Structure of a filamentous phosphoglycoprotein polymer : the secreted acid phosphatase of Leishmania mexicana

Stierhof, Y D and Wiese, M and Ilg, T and Overath, P and Häner, M and Aebi, U (1998) Structure of a filamentous phosphoglycoprotein polymer : the secreted acid phosphatase of Leishmania mexicana. Journal of Molecular Biology, 282 (1). pp. 137-148. ISSN 0022-2836

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Abstract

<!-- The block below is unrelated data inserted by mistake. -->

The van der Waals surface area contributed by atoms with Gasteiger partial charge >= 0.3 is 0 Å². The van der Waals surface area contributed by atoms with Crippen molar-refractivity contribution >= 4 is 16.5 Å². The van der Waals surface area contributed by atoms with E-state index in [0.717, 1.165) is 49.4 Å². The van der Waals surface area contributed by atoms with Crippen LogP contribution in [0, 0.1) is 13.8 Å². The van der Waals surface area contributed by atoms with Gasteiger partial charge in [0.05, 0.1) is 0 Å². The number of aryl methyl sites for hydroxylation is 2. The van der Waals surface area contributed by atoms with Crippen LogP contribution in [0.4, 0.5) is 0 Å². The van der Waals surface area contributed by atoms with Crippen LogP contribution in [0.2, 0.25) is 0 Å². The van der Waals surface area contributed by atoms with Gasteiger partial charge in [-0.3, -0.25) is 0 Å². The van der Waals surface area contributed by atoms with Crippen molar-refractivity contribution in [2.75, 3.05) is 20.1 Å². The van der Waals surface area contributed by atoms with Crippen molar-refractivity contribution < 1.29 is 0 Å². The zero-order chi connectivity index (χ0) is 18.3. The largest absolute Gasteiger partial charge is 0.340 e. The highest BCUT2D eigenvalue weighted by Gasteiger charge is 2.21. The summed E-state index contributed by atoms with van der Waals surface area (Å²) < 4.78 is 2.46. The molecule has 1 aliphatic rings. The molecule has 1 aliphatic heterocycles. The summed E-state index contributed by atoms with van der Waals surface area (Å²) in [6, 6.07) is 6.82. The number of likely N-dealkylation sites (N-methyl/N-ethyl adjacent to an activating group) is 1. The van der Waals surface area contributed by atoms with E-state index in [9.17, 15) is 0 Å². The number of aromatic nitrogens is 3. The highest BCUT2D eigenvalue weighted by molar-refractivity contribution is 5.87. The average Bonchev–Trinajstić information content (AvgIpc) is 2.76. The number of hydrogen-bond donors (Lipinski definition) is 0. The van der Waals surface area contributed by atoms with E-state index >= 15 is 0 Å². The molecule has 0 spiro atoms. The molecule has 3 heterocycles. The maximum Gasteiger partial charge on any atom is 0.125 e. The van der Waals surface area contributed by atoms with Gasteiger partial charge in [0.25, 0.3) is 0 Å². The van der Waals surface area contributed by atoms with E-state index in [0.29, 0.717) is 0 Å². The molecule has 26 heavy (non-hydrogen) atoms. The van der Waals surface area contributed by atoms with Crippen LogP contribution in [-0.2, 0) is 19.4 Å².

The insect stage of the protozoan parasite Leishmania mexicana secretes a filamentous acid phosphatase (secreted acid phosphatase, SAP), a polymeric phosphoglycoprotein. The wild-type (wt) SAP filament is a copolymer composed of two related gene products SAP1 and SAP2, which are identical in the enzymatically active NH2-terminal domain and the COOH-terminal domain, but differ in the length of a highly glycosylated Ser/Thr-rich repeat region (32 amino acids and 383 amino acids, respectively) which is located between these domains. When expressed separately, full length SAP1, SAP2, or the NH2-terminal domain alone, are able to assemble into filaments. The Ser/Thr-rich region is the exclusive target for a novel type of O-glycosylation via phosphoserines. By using glycerol spraying/low-angle rotary metal shadowing and labelling with monoclonal antibodies it is demonstrated that the repetitive region adopts an extended conformation forming side arms which project radially from the filament core and terminate with the COOH-terminal domain. The length of the side arms of SAP1 and SAP2 (20 nm and 90 nm, respectively) corresponds to the predicted length of the Ser/Thr-rich repeat region of SAP1 and SAP2. Mass determination by scanning electron microscopy (STEM) shows that one morphologically defined globular particle of the filament core is a polypeptide dimer. We propose a model for the filament core, in which the globular NH2-terminal SAP domains form one strand composed of polypeptide dimers or two tightly associated strands of monomers which may twist into a double helix, similar to actin filaments. The highly O-glycosylated side arms project from the filament core conferring an overall bottle-brush-like appearance. The L. mexicana SAP is compared to SAPs secreted by the closely related species L. amazonensis and L. donovani.